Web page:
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The U.K. May Change the Rules That Turned Facebook Into an Empire. Will Other Countries Follow?

7 minute read

Facing potentially existential crises in the spread of targeted misinformation, hate speech and violent content on Facebook, the company’s executives have in recent days been calling for new and wide-ranging rules to govern social media companies. “I believe we need new regulation,” Facebook CEO Mark Zuckerberg wrote in an op-ed published March 30 in The Washington Post. “People shouldn’t have to rely on individual companies addressing these issues by themselves.”

Zuckerberg’s stance is a reversal from years past, when Facebook’s motto was “move fast and break things” — a time when social media companies used freedom of speech as a shield against calls for them to remove unsavory content, and when “disruption” was considered a mark of Silicon Valley success. Facebook, Twitter and other social media sites built their businesses on the principle that users, not websites, would be legally responsible for illegal postings. Thanks in part to such protections, for example, Facebook faced no immediate legal ramifications after a mass shooter used the site to live-stream a massacre in Christchurch, New Zealand in March.

Now, that is starting to change. The Facebook CEO’s op-ed was widely interpreted as an effort to get ahead of a regulatory process that some consider inevitable in the wake of the Christchurch shooting — alongside Facebook’s other recent high-profile calamities, like Russian interference in the 2016 presidential election. But what Zuckerberg and others did not expect is the speed at which lawmakers around the world are turning against social media firms. Australian officials have already moved to hold executives like Zuckerberg responsible for violent content on their sites; some in New Zealand wish to follow their lead. On Monday, the United Kingdom’s government went even further, releasing a vast and detailed proposal for new internet laws that would dramatically reshape the ways in which social media companies like Facebook operate. While the proposal remains preliminary and could be derailed by Brexit, the plan is the most drastic reimagining of internet laws to be suggested by a Western government, and could provide a template for other countries looking to police social media companies.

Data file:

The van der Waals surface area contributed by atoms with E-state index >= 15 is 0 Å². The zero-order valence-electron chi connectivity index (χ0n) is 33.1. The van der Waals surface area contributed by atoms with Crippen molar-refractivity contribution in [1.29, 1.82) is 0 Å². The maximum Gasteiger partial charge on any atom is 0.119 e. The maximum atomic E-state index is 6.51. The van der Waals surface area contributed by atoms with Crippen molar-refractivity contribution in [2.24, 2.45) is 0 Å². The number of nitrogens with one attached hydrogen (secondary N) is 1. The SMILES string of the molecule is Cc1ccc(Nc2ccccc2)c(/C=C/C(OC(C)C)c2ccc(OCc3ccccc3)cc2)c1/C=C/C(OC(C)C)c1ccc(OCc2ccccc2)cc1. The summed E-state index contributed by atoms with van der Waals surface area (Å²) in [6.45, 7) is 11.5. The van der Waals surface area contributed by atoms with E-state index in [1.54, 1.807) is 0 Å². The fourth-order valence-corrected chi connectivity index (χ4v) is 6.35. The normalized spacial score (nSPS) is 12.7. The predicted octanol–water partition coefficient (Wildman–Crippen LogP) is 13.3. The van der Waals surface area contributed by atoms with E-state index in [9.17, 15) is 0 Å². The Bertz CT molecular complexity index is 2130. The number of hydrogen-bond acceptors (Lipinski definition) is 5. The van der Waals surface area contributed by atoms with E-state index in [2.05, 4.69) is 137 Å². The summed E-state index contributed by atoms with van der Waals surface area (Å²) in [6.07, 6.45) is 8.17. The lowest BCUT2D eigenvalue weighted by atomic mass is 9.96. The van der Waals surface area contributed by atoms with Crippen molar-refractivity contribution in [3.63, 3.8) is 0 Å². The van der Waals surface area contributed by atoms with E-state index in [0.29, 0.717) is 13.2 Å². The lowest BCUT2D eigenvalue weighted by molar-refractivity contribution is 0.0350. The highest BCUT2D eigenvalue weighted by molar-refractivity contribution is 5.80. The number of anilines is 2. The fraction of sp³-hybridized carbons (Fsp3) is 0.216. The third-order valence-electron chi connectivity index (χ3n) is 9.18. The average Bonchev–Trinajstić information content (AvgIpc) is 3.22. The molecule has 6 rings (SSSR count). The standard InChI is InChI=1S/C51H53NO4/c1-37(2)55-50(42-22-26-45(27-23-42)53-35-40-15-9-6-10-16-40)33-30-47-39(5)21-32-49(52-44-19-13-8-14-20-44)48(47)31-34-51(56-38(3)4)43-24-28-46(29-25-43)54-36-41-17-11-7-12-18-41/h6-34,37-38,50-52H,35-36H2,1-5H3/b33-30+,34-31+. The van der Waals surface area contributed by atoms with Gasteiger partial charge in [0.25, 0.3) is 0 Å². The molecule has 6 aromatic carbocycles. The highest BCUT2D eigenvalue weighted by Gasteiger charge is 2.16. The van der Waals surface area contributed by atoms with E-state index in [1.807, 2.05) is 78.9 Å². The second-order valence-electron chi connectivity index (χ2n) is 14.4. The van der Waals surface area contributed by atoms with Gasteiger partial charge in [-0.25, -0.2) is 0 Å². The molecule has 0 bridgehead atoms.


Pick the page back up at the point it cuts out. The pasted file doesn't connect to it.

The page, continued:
The proposal, which was anticipated even before the Christchurch shooting, aims to tackle “online harms,” and suggests giving the U.K. government sweeping powers to fine tech companies for hosting content like violent videos, misinformation, child exploitation and more. As with Australia’s rules, social media executives like Zuckerberg could even be held personally responsible if their platforms fail to fall into line.

“The era of self-regulation for online companies is over,” said U.K. Culture Secretary Jeremy Wright while announcing the plans. Indeed, the sense that such firms are failing to get a grasp on their societal impact has led to a growing consensus across the world that they must be better regulated. “Disinformation is clearly harmful to democracy and society as a whole,” said Damian Collins, a U.K. lawmaker who has called on the government to regulate social media. “The social media companies must have a responsibility to act against accounts and groups that are consistently and maliciously sharing known sources of disinformation.”

But some activists are criticizing the plans, saying they smack of Orwellian authoritarianism.

“This is an unprecedented attack on freedom of speech that will see internet giants monitoring the communications of billions and censoring lawful speech,” said Silkie Carlo, the director of civil liberties non-profit Big Brother Watch, in a statement to TIME.